The emissions reductions available from the range of BAU to MFR technology and operational improvements did not meet the 2% yr-1 improvement in fuel efficiency for international aviation at any point in time to 2050. When MFR technology and operational improvement reductions were combined with “speculative” levels of biofuels, the 2% goal for international aviation was just exceeded by -10 Mtonnes CO2 in 2050. Any combination of measures that included extension of existing regional MBMs exceeded the 2% goal at any point in time out to 2050.

None of the measures, or their combinations, for any growth scenario managed to meet the 2020 carbon-neutral goal, the 2005 stabilization of emissions goal, or the 2005-10% stabilization of emissions goal at 2050.

The maximum reductions over BAU technology and operational improvements were clearly achieved by the extension of the existing MBMs out to 2050. A global scheme constructed on similar lines is likely to achieve more savings, assuming that sufficient C savings can be made outside the aviation sector, and be bought at a price that does not suppress demand more than has already been assumed in the calculations (8.4%).

In order to further quantify environmental and the most cost-effective benefits, it is recommended that the CO2 radiative forcing and temperature responses be studied (as these will give a better comparative measure of environmental effectiveness than end-point emissions), and relative costs of the different measures be further studied.

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Carbon pricing needed to control airline CO2 emissions: study

An airplane flies near a gas flare from a factory at Keihin industrial zone in Kawasaki, south of Tokyo June 10, 2009. REUTERS/Toru Hanai

By Barbara Lewis (Reuters)

BRUSSELS | Mon Mar 4, 2013

(Reuters) – Aviation pollution can only be stabilized by the middle of the century if a price is set on airline carbon emissions, research said, countering industry hopes that green goals can be met via technology improvements and biofuels.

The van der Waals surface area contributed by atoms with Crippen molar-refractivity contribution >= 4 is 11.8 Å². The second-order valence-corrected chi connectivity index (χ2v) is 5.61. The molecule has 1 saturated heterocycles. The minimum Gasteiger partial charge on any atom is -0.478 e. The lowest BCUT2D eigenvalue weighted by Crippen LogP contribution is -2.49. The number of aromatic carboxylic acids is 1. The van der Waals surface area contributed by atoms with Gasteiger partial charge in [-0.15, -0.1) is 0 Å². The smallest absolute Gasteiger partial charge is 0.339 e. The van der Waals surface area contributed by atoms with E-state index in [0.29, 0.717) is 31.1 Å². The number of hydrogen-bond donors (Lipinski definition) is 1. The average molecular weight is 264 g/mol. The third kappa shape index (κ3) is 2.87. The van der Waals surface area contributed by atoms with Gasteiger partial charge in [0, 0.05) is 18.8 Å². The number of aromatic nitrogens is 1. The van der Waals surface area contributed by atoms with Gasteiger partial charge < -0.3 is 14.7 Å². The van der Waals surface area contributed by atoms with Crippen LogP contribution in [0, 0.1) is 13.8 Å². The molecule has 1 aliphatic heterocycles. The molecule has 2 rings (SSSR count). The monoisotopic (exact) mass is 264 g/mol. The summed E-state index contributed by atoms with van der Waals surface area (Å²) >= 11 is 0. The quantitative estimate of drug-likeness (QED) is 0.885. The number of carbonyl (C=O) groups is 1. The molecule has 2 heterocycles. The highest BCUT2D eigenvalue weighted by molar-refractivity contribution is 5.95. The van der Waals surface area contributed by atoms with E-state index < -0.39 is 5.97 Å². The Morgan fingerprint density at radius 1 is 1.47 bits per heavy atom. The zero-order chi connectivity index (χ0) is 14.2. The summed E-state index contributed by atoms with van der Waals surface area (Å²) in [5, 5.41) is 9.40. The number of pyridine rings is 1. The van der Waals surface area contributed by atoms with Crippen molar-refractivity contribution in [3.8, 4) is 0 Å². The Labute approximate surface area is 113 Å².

A European Union program to force airlines using EU airports to pay for their carbon emissions caused an international outcry, forcing the European Commission to propose a year-long freeze of its law.

As an alternative to the EU program, U.N. body the International Civil Aviation Organization (ICAO) is trying to agree a world-wide plan to curb aircraft emissions and meets again this month to try to make progress.

The research published on Monday by Manchester Metropolitan University (MMU) in Britain, a specialist in environmental and aviation research, looked at all the proposals under consideration, including technological improvements, biofuels and streamlined take-off and landing procedures.

It found that the only way to have a significant impact was to put a price on carbon – in other words, to use a market-based measure (MBM), such as the EU Emissions Trading Scheme (ETS).

“I think the simple message is that all measures are needed to reduce emissions. What we highlight is the potential gains from the MBM, which is the subject of so much political controversy at the moment,” David Lee, a professor at MMU who led the research, told Reuters.

Lee has worked on a specialist research group for the ICAO as part of its efforts to tackle aviation pollution. He is also a technical advisor to the UK’s Department for Transport on aviation, climate and air quality issues.

REACHING FOR THE SKY

In 2010, the ICAO provisionally agreed to work towards a global goal of “carbon-neutral growth” for aviation from 2020, while the European Union advocated a 10 percent reduction by 2020 compared with a 2004-2006 baseline.

With both those targets looking unachievable, the report explored likely growth to 2050. By then, EU road maps state carbon emissions from all sectors must fall by between 80 and 95 percent versus 1990 levels to limit global warming to 35.6 degrees Fahrenheit, the level scientists say is needed to avoid the worst effects of climate change.

Assuming the EU’s ETS is extended to 2050, the report found it could deliver CO2 annual savings of up to 647 million tons by the middle of the century.

Based on scenarios of what kind of measures are agreed, it predicted total aviation emissions would rise to between 1,139 million tons and 3422 million of carbon dioxide by 2050 compared with 694 million in 2006.

Commission figures predict the EU ETS could save 70 million metric tons of CO2 a year by 2020, but global aviation emissions will still be around 70% higher in 2020 compared with 2005.

Aviation and shipping are the only sectors not covered by developed nations’ commitments under the Kyoto Protocol on tackling climate change.

Even though the Commission, the EU executive, has proposed a freeze on its requirement that all aviation pays for its carbon, the European Union is still charging internal EU flights for their emissions via its ETS.

The EU executive has said it will automatically reapply its law to all flights if the ICAO fails to agree a convincing global alternative. The European Parliament is expected to endorse the Commission plan in April.

So far, the ICAO talks have delivered little progress.

Campaigners have in particular singled out the United States, the biggest aviation emitter, as an obstacle because of a position paper showing it has proposed an airspace-based approach that would mean a huge number of emissions were not accounted for.

(Editing by David Holmes)

http://www.reuters.com/article/2013/03/04/uk-airlines-emissions-study-idUSLNE92300Z20130304